The Australian Prime Minister, trailing hopelessly in the public opinion polls, made a fool of herself yesterday by commenting on last week’s S&P downgrade of European government debt ratings. she not only gave S&P more credibility than they are worth, but also demonstrated, once again, the mangled macroeconomic logic that is driving her own government’s obsessive pursuit of budget surpluses to our detriment. But there has been a lot of mangled logic about the S&P decision from a number of quarters in the last few days. Ultimately, the decision is only as relevant as the EU authorities allow it to be. The reality is that the fiscal capacity of the Eurozone is embedded in the ECB, which while ridiculous and reflecting the flawed design of the EMU, still means that the private bond markets can be dealt out of the game whenever the ECB desires it. In that context the S&P decision is irrelevant except for its political ramifications. And they arise as a result of the government’s own flawed rhetoric with respect to the role the ratings agencies play. That flawed rhetoric is exemplified by the Australian Prime Minister’s weekend offerings not to forget the French central bank governor’s recent claims that S&P should downgrade Britain’s debt ratings before it downgrades France. But does the downgrading matter? Answer: only if the ECB allows it to matter. The ratings agencies do not wield power. The issuer of the currency in any monetary union has the power – always.

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They better keep the vacuum on or else!

While the Eurozone leaders appear to be obsessed with a relentless series of meetings which discuss largely irrelevant problems that they identify, there is a growing chorus that is highlighting the reality facing the region. It is patently obvious that the only short-term solution to the Euro crisis is for the ECB to keep its vacuum cleaner on and keep “hoovering” up the debt of governments who are unable to gain access to funds in private bond markets at reasonable yields. While the long-term solution is an orderly dismantling of the monetary union, the ECB is the only show in town at present that can in the spiralling crisis and ensure that the Eurozone countries return to growth as quickly as possible. This is even more paramount now Germany has recorded a negative quarter of growth with worse expected in the coming months. It beggars belief that the Euro elites have engineered a crisis of such a proportion that that their worst fears become the only solution.

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Rehn fiddles, while Europe burns

According to the popular legend Nero, Roman Emperor from 54 to 68 and the last in the Julio-Claudian dynasty allegedly “fiddled while Rome burned” (played his lyre and singing) during the fire in 64 which destroyed most of Rome. His rule (and dynasty) ended 4 years later. The imagery of this out-of-touch and cruel leader strumming/plucking his stringed instrument (rumour notwithstanding) while his city and, soon after, his dynasty collapsed is powerful. Last Friday, Eurostat released the latest unemployment data for November 2011. The results were shocking with unemployment rates in Spain now close to 23 per cent (as at November 2011 and rising) and Greece 18.8 per cent (as at September 2011) and rising. Greece’s unemployment rate rose 4.8 per cent in the first 9 months of last year. Meanwhile, the European Commission is occupying itself with other concerns. Its Economic and Monetary Affairs Commissioner and Vice President, Olli Rehn has been sending letters out to member states indicating that he is disappointed they are falling behind their budget deficit reduction targets under the Excessive Deficit Procedure (embedded in the Stability and Growth Pact) and that the EC would be considering fines.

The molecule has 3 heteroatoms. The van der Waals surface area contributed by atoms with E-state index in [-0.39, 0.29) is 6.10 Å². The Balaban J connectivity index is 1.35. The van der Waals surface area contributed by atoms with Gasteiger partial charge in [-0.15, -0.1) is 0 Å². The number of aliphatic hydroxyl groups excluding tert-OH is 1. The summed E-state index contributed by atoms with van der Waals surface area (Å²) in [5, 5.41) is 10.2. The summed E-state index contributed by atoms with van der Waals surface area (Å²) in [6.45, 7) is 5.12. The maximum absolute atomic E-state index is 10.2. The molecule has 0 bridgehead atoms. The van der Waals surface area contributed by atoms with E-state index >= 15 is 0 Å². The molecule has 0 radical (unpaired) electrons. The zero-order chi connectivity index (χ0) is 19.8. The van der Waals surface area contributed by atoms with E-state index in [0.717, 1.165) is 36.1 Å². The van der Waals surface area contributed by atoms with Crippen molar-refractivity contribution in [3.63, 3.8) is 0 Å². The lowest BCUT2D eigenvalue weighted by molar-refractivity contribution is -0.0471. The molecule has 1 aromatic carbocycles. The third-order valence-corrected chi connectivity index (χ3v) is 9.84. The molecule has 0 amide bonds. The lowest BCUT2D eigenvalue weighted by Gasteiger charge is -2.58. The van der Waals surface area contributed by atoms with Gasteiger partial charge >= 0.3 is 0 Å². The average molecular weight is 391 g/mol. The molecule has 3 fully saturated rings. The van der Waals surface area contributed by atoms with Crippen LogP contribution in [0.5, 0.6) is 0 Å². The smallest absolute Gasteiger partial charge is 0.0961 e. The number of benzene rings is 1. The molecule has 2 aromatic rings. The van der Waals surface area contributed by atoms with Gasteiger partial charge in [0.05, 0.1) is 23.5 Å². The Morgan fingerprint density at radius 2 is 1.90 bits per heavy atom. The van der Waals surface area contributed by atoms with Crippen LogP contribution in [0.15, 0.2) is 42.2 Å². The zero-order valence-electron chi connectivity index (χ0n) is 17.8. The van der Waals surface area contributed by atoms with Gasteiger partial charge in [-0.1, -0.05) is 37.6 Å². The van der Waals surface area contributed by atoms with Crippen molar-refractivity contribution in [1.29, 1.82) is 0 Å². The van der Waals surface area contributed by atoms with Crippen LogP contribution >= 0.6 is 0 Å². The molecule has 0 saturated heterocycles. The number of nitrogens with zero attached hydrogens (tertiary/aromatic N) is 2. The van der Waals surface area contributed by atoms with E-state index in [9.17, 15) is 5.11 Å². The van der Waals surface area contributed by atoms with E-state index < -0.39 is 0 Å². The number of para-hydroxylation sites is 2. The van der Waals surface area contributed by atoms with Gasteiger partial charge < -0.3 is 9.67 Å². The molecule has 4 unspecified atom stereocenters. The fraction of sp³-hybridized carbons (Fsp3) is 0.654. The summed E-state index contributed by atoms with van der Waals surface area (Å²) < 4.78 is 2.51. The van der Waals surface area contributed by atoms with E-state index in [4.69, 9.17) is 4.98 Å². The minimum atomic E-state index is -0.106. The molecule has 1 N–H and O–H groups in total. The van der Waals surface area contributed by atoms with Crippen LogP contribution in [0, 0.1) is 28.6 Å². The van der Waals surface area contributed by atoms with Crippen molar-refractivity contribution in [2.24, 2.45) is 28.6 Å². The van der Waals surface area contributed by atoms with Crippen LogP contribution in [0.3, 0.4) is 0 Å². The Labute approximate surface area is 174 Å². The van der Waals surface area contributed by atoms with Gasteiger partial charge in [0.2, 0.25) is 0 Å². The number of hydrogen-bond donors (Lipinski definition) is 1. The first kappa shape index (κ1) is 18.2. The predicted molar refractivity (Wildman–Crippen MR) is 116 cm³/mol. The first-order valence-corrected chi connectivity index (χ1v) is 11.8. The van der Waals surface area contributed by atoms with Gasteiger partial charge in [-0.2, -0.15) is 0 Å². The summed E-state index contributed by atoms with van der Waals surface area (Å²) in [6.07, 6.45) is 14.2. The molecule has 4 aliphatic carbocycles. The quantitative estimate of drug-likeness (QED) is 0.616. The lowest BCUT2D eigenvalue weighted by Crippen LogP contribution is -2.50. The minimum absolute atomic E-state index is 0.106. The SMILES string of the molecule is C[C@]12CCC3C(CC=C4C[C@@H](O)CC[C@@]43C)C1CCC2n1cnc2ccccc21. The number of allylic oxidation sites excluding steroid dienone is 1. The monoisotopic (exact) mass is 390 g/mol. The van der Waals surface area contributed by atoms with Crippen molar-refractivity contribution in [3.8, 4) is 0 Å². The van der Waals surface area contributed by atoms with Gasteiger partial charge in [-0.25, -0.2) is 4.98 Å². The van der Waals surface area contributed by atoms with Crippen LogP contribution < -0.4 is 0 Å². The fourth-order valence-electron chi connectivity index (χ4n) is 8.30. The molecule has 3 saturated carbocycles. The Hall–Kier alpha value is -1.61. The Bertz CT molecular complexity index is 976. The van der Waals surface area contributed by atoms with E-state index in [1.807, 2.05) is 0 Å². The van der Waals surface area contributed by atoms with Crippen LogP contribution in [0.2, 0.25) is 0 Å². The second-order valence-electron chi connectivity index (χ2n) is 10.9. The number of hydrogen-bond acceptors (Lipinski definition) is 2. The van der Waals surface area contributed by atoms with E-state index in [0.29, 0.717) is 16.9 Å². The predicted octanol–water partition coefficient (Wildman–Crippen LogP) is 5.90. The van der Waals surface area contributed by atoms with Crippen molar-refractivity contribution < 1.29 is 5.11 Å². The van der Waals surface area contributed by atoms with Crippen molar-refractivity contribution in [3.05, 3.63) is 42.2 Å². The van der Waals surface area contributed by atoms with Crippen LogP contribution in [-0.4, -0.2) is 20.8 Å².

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Hungary helps to demonstrate MMT principles

I have received a lot of E-mails overnight about developments in Hungary. The vast majority of these E-mails have suggested that these developments (sharp rise in government bond yields since November) coupled with the fact that the Hungary uses its own currency (the forint) and floats in on international markets provide problems for the Modern Monetary Theory (MMT) understanding of the monetary system. I have been digging into the data on Hungary for some months now as I learn more about the history of the nation and its political and institutional structure. I am always cautious researching foreign-language material because outside of documents published in Dutch or French my comprehension skills are weak and I know that even in English documents there are tricks in trying to come to terms with the way data is collected, compiled and disseminated. However, unlike many non-English-speaking nations, access to very detailed data for Hungary in English is reasonable. I will have more to write about their problems in the future as I accumulate and process more information. But at present what I can say is that Hungary is a very good example of what a government with its own currency should not do and the current developments reinforce the insights available from MMT rather than present us with problems. Hungary is in deep trouble exactly because it has violated some of the basic macroeconomic principles defining sound fiscal and monetary policy.

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The Eurozone failed from day one

The current Eurozone crisis is getting worse and has concentrated our minds on the most recent period of European history. As in all these situations where focus is very immediate our memories get a little blurred and we are inclined to accept propositions that closer analysis of the data suggest do not hold water. January 1 was the tenth anniversary of the date when Euro notes and coins began to circulate. It had of-course been operating since January 1, 1999 but only in a non-physical form (electronic transfers etc). If you believe the rhetoric from the Euro bosses in the first several years of the Euro history and didn’t know anything else you would be excused for thinking that it was a spectacular success. The Celtic Tiger, the Spanish miracle, the unprecedented price stability and all the rest of it. But the reality is a little different to the hype. The fact is that the common currency did not deliver the dividends that were expected or touted by the leaders leading up to the crisis. All the so-called gains that the pro-Euro lobby claim were in actual fact a sign of the failure of the design of the union although it took the crisis to expose these terminal weaknesses for all to see. My view is that the Euro was failing from day one and it would be better to disband it as a failed experiment that has caused untold damage to the human dimension.